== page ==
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The next presidential election is more than two years away, but Americans are already voting with their dollars.
In the months from July through September, Trump’s campaign committee and two joint money-raising committees he operates in partnership with the Republican National Committee pulled in $18.1 million. That put Trump’s overall money received at $106 million.
Trump had $46.7 million on hand at the end of September, according to the FEC data.
“After twenty months in office with unparalleled results for peace and prosperity in America, President Trump has provided the results he promised,” said Lara Trump, a senior adviser to the campaign, in a statement on the campaign’s website. Lara Trump is the wife of Trump’s son Eric.
The statement said, “‘Low-dollar’ contributions represent 97.6 percent of the total funds raised in the quarter.”
Lara Trump said that’s a measure of the president’s success.
“And grassroots America has responded to these remarkable results and the booming Trump economy with their generous support of our campaign,” she said in the statement.
She also had one more request of the president’s supporters.
Does this make you more optimistic that President Trump will be re-elected?
“Now we ask these supporters and millions more like them to get out and vote in the midterms so President Trump can continue to build on his agenda with even greater success for the forgotten men and women of this great country,” she said.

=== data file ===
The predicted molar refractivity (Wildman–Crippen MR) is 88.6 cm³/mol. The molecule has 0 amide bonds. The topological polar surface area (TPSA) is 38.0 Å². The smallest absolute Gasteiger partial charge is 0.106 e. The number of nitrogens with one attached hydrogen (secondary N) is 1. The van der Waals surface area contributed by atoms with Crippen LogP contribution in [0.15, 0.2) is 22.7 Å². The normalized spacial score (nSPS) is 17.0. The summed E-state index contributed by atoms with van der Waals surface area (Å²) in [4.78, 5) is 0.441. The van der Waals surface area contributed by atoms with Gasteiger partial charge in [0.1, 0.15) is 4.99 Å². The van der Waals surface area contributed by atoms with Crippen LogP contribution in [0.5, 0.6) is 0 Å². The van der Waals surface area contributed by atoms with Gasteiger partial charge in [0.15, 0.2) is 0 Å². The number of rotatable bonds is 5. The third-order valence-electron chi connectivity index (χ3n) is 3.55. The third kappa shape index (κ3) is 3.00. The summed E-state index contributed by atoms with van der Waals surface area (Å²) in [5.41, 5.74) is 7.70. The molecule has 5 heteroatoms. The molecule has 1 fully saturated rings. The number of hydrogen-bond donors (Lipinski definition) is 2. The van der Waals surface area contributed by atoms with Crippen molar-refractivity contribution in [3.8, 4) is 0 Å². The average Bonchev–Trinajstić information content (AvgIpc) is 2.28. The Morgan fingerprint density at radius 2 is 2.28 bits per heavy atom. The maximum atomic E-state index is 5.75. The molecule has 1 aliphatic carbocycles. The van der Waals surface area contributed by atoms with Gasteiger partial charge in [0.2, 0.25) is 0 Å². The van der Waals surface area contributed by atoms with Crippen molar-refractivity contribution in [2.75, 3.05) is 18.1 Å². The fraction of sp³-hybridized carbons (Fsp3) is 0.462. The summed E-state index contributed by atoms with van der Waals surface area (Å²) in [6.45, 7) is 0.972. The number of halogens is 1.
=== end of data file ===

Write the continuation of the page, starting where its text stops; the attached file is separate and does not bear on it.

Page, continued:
The Post cited the Campaign Finance Institute as saying that Trump’s fund-raising broke precedents that date back at least as far at the Reagan administration.
The campaign has not only been raising money, it has spent $7.7 million in the past quarter, up from $3.6 million spent the quarter before that, The New York Times reported.
Although the poll showed that 47 percent believe the winner will be someone else, it’s still an improvement since March. The last time the poll asked that question, according to CNN, 54 percent of those polled said Trump would not win.
Among those in the president’s corner is former foe Mitt Romney, who this summer voiced his expectations that Trump will win in 2020.
“I think that not just because of the strong economy and the fact that people are going to see increasingly rising wages, but I think it’s also true because I think our Democrat friends are likely to nominate someone who is really out of the mainstream of American thought and will make it easier for a president who’s presiding over a growing economy,” Romney said in June, according to Politico.
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